2. I review the work up (or lack of one) regarding each condition and then outline what is needed to be complete and have an accurate diagnosis. I also tell them that even if they do have a physiologic medical illness it may well improve with achieving a healthy body weight and maintaining healthy nutrition and healthy eating habits while eliminating eating disorder symptoms.

3. I order appropriate consultations and testing as indicated and review the results with the individual outlining both medical and psychological treatments that will help them including the use of stress relaxation and medical and psychiatric medications whether prescription or over-the-counter meds including nutriceuticals and complimentary therapies.

4. I assure the individual that we will proceed through treatment with regularly scheduled appointments for follow up so they don’t need to worry that they are simply being dismissed.

With this approach I have had significant success in evaluating and treating these increasingly complex cases. We all know how rewarding it can be to have an individual so restricted by the complex medical and psychiatric illnesses associated with eating disorders to suddenly find new life and relief from the burdens of physical and emotional pain and worry!

 

For more information about Clementine adolescent treatment programs, please call 855.900.2221, visit our websitesubscribe to our blog, and connect with us on Facebook, Twitter, and Instagram.

To visit or tour a Clementine locations with one of our clinical leaders please reach out to a Clementine Admissions Specialist at 855.900.2221.


Healing Injuries that have Occurred “Around the Table”

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Amanda MellowspringClementine Director of Nutrition Services Amanda Mellowspring, RD/N, CEDRD is a Certified Eating Disorder Registered Dietitian with over a decade of experience in program development and clinical application working with eating disorders at various levels of care. She shares how the food exposures and challenges at Clementine help clients in their recovery process.

Most often by the time an individual admits to one of Clementine’s residential treatment programs, the client, the family, and their peer group are afraid, frustrated, and exhausted. Oftentimes, many emotional injuries have occurred along the way. Many of these have occurred surrounding food.

With eating disorders, food is the vehicle through which feelings are expressed that otherwise may not be spoken or heard. For this reason, food symbolically consumes the family and the peer group for these individuals. Family meals become tense if not obsolete because of the frustrations and anxieties associated with food selection, preparation, quantity, and behaviors at the table. Dining with friends is no longer a fun way to catch up, laugh, and share stories. It becomes a terrifying task of eating enough of the “right” things to seem “normal enough” and not ruin everyone else’s fun as her mind races with thoughts of hidden calories, special orders, and comparisons.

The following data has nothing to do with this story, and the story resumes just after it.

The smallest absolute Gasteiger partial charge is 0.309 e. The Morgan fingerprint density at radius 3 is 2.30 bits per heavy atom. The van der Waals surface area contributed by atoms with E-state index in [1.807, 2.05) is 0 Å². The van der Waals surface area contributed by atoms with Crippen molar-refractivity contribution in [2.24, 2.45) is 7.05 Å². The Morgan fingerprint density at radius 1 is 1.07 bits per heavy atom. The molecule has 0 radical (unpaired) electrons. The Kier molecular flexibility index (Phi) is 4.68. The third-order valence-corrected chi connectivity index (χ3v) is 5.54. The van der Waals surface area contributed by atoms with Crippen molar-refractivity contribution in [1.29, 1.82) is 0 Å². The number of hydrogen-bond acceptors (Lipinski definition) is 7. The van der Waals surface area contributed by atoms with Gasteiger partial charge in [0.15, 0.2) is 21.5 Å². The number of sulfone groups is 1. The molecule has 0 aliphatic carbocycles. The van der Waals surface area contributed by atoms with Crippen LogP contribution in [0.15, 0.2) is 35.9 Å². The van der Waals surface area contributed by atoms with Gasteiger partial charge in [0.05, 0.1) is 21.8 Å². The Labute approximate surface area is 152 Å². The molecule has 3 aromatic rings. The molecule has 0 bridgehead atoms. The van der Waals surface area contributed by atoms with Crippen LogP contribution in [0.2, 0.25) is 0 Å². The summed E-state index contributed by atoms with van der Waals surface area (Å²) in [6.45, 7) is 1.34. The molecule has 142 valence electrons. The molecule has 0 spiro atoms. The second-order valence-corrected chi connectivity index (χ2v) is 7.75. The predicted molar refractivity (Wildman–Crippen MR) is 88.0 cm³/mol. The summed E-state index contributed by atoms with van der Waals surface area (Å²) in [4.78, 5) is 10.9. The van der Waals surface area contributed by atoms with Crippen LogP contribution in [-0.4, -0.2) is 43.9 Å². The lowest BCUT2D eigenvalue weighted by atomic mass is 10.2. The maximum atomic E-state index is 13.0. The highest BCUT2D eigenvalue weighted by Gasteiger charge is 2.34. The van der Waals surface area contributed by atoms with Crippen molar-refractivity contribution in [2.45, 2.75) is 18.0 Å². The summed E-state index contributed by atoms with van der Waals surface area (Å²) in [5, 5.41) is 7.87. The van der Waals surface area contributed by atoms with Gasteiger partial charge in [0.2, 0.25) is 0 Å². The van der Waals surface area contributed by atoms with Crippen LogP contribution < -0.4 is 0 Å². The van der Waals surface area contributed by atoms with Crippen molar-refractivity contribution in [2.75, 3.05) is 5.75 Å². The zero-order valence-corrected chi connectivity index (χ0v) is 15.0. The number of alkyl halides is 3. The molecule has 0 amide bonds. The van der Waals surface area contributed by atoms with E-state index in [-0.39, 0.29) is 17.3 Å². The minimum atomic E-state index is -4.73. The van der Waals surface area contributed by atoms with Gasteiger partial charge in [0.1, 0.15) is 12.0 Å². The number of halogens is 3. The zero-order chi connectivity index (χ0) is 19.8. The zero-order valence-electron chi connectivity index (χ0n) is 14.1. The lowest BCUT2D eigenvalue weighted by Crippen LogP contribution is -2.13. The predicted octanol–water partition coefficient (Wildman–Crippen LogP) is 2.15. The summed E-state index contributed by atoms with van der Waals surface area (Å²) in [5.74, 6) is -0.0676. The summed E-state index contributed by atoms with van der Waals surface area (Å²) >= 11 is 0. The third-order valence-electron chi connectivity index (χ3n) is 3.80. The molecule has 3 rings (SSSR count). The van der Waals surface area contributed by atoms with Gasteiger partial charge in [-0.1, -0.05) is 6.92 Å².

In healing these injuries, it is vital that each client at Clementine, not only achieves a state of health and wellness with appropriate food intake and nutrient balance but that she also begins to experience freedom in her experiences with food.  Food exposures and challenges with staff, with family, and individually are all important ways of doing this. This aspect of recovery takes practice in self-confidence with nutritional needs and honesty in honoring all of the aspects of food that make it enjoyable in our lives. Being able to cook a meal with mom and dad, go on a picnic, order in for a movie night, or go out for ice cream on a pass are all examples of ways that Clementine clients have practiced this healing.

During these exposures clients are not only practicing eating foods they like and desire in appropriate quantities to support their body’s needs, they are also challenging messages regarding comparisons with others, seeing calorie information posted in restaurants, managing herself while others around her may feed themselves differently, and working to be present in the moment socially and emotionally to enjoy the opportunity to be with friends or family.

The Clementine dietitian works closely with the entire treatment team and family to ensure that the dynamics surrounding these injuries at the table are acknowledged and approached with compassion for both the client and her family members.

Obtaining a state of health and awareness of how to nourish one’s body appropriately is vital in recovery, while healing the injuries that have occurred around the table offers peace and serenity for these individuals allowing them to move forward in their life and recovery without the wounds of the eating disorder.

 

For more information about Clementine adolescent treatment programs, please call 855.900.2221, visit our websitesubscribe to our blog, and connect with us on Facebook, Twitter, and Instagram.

To visit or tour a Clementine locations with one of our clinical leaders please reach out to a Clementine Admissions Specialist at 855.900.2221.